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When no news isn’t exactly good news

When you’re on the path toward getting diagnosed with migraine disease, your healthcare professional will take several steps to rule out what you don’t have. The symptoms of migraine can mimic many other illnesses, some of them more immediately serious than migraine itself, so it’s in everyone’s best interest to go ahead and make sure there’s nothing else going on in the brain or body before moving toward a diagnosis of migraine.

I was diagnosed with migraine in 2001, eight years or so after having my first memorable attack. In 2006, my headache specialist (whom I drove to and from Atlanta to see) prescribed an MRI. At the time, I had health insurance, but due to now-too-typical bureaucratic rules at the insurance company, insurance did NOT cover the $2000+ procedure. (Thank goodness for parents, who bailed me out—I was living on a grad school stipend at the time and never could have afforded it.)

Recently I’ve had more dizziness, tiredness, and episodes of feeling faint. My primary care doctor and current headache specialist both recommended an updated MRI.

This time around, the MRI is an affordable (HA! Scoff.) $800. This is after the no-insurance discount was applied (I’ve been without insurance for nearly 7 years now).

A strange thing happened when I got the results: I was a little bit let down to know that my brain appeared 100% normal. No problems, no changes from the last MRI. No signs of any damage or warning signs. This is good news for sure: so why was I disappointed?

My best guess is that sometimes we chronically ill folks can spend months—if not years—working toward a definitive diagnosis. When new symptoms crop up, it can be scary. A diagnosis can help give some sort of conclusion to that particular chapter in your health life, can give some reason for the symptoms that have been interrupting your everyday routine. When you shell out big bucks for a big test like an MRI, of course it’s good news to hear that there’s nothing alarming happening in your brain (at least as far as the scan can see!), but it can be a little disappointing to know that you’re not much closer to finding out what’s happening with your body.

Have you ever experienced this strange let-down feeling when a test comes back negative? What do you think of this phenomenon?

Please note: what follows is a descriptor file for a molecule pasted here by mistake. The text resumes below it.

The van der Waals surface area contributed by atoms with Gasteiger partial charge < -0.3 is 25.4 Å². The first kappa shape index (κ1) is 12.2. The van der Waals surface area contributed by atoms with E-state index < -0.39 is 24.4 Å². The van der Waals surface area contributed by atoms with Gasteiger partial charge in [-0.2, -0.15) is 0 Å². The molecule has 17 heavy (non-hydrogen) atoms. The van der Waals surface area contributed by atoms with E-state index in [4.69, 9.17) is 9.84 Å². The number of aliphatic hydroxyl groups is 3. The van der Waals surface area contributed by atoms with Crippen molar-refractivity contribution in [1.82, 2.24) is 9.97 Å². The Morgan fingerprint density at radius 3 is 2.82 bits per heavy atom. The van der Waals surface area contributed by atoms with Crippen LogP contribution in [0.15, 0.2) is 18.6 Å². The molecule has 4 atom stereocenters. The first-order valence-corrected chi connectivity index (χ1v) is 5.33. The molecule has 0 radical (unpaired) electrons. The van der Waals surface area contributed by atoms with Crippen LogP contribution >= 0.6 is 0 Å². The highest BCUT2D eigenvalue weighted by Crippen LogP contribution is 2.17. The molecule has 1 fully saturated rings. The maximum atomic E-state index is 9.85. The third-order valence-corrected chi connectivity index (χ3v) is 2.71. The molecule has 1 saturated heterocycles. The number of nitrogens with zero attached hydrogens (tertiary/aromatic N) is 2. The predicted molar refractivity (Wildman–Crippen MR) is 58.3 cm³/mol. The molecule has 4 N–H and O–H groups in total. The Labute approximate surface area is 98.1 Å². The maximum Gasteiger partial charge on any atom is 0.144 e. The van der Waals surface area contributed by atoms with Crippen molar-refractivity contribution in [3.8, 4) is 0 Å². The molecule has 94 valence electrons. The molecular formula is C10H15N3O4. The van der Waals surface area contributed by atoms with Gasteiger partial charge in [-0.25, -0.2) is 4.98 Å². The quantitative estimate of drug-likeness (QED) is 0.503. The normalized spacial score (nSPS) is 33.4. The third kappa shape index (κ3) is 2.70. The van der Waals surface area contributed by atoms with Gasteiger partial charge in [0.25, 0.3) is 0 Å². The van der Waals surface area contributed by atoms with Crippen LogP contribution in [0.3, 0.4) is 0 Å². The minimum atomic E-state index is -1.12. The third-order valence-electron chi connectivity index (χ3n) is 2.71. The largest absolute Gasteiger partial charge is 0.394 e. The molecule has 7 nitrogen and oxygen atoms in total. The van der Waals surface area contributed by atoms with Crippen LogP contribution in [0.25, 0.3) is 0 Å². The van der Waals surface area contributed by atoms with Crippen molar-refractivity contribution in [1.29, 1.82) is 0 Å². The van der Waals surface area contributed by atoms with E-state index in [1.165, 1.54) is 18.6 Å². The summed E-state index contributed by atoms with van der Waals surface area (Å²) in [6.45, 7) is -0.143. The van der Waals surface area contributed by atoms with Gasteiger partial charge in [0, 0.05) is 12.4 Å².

This article represents the opinions, thoughts, and experiences of the author; none of this content has been paid for by any advertiser. The team does not recommend or endorse any products or treatments discussed herein. Learn more about how we maintain editorial integrity here.


  • Tn5259jn
    6 years ago

    I know exactly what you mean! You want so desperately for them to find something wrong so they can FIX IT!!! When everything appears normal (to the Dr’s), it makes you feel like it’s all your fault…or you are making it up, even though you know that’s not true! Oh for there to be a real treatment for migraines…

  • Tamara Haag
    6 years ago

    I have felt intense depression at the words “everything came back normal.” Of course, if everything was normal you wouldn’t be having the expensive test in the first place, so those words only mean the health care professionals lack the ability to pinpoint the exact location/nature/etc. of the problem. This can be extremely frustrating.

  • angieadams
    6 years ago

    I understand all too well, as i recently had migraine that lasted for 6 days and ended up having a seizure-like episode while driving home. I went to the ER and got a pain injection/fluids, and had a CAT scan which of course, was normal. I have had migraines for years, got diagnosed with chronic migraine about 12 years ago and at the age of 44, feel as hopeless about them ending now as I did back when I first got the diagnosis. My MRI and CT scans have been normal, and the ER doctor told me that unless they did the scans while I was having the neurologic episode I would probably continue to have normal scans. I am going to a new neurologist tomorrow who specializes in migraines, I am basically willing to do anything at this point, even try experimental meds. I know I am in for a major life change and will have to make some big diet modifications plus keep my stress levels down, but I am lucky to have a husband who is supportive and wants to help me improve. I knew those results would come back normal, thankfully my coworkers believed me when I told them I could not make it to work, they saw how much I was suffering when I worked through the pain – which probably caused me to ultimately have the seizure.

  • DebbyJ56
    6 years ago

    I’ve had 6 MRI’s and they are all normal. Have had chronic migraines since I was 5yrs old. Chronic daily migraines for eight yrs. I am 57 now. Really wanted something to show up on those MRI’s.

  • Julie
    6 years ago

    I know that feeling all too well. Your all stressed out about the test thinking something is wrong because your so ill. Your worried what they could possibly find out all the time hoping on one hand nothing is serious and if they DO find something that they found it in time. And when they get the results and tell you everything is normal on one hand you are relieved and at the same time you feel deflated because you think your crazy cause here all along you thought something was seriously wrong and you wanted proof and now you think that the doctors think your nuts! Yep, had 2 MRI’s and all that showed up was a sinus cyst they said was nothing to worry about. I felt relieved but then foolish but still very ill. It’s like your brain is playing hocus pocus on you and your doctors.

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